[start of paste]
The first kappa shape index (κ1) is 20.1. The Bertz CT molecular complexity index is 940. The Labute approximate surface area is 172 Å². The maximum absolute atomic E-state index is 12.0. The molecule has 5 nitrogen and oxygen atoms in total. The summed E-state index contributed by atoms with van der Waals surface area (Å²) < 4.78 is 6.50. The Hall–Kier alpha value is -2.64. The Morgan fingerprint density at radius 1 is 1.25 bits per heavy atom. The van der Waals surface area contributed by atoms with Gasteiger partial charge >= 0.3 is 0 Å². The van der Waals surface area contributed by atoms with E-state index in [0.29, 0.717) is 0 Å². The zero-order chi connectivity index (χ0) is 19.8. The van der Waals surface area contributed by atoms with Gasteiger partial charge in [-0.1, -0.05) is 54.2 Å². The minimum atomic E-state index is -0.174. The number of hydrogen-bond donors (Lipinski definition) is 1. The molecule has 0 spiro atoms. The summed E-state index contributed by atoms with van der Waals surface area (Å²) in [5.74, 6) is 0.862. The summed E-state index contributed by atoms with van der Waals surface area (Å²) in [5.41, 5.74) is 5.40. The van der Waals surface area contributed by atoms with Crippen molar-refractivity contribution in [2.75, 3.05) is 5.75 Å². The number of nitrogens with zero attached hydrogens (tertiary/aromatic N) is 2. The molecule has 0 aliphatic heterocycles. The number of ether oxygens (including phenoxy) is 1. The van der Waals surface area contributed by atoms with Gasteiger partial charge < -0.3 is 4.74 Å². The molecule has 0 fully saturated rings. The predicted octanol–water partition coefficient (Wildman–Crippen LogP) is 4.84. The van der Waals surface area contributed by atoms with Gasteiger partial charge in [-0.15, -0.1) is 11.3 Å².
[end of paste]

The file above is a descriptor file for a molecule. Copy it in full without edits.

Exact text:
The first kappa shape index (κ1) is 20.1. The Bertz CT molecular complexity index is 940. The Labute approximate surface area is 172 Å². The maximum absolute atomic E-state index is 12.0. The molecule has 5 nitrogen and oxygen atoms in total. The summed E-state index contributed by atoms with van der Waals surface area (Å²) < 4.78 is 6.50. The Hall–Kier alpha value is -2.64. The Morgan fingerprint density at radius 1 is 1.25 bits per heavy atom. The van der Waals surface area contributed by atoms with Gasteiger partial charge >= 0.3 is 0 Å². The van der Waals surface area contributed by atoms with E-state index in [0.29, 0.717) is 0 Å². The zero-order chi connectivity index (χ0) is 19.8. The van der Waals surface area contributed by atoms with Gasteiger partial charge in [-0.1, -0.05) is 54.2 Å². The minimum atomic E-state index is -0.174. The number of hydrogen-bond donors (Lipinski definition) is 1. The molecule has 0 spiro atoms. The summed E-state index contributed by atoms with van der Waals surface area (Å²) in [5.74, 6) is 0.862. The summed E-state index contributed by atoms with van der Waals surface area (Å²) in [5.41, 5.74) is 5.40. The van der Waals surface area contributed by atoms with Crippen molar-refractivity contribution in [2.75, 3.05) is 5.75 Å². The number of nitrogens with zero attached hydrogens (tertiary/aromatic N) is 2. The molecule has 0 aliphatic heterocycles. The number of ether oxygens (including phenoxy) is 1. The van der Waals surface area contributed by atoms with Gasteiger partial charge < -0.3 is 4.74 Å². The molecule has 0 fully saturated rings. The predicted octanol–water partition coefficient (Wildman–Crippen LogP) is 4.84. The van der Waals surface area contributed by atoms with Gasteiger partial charge in [-0.15, -0.1) is 11.3 Å².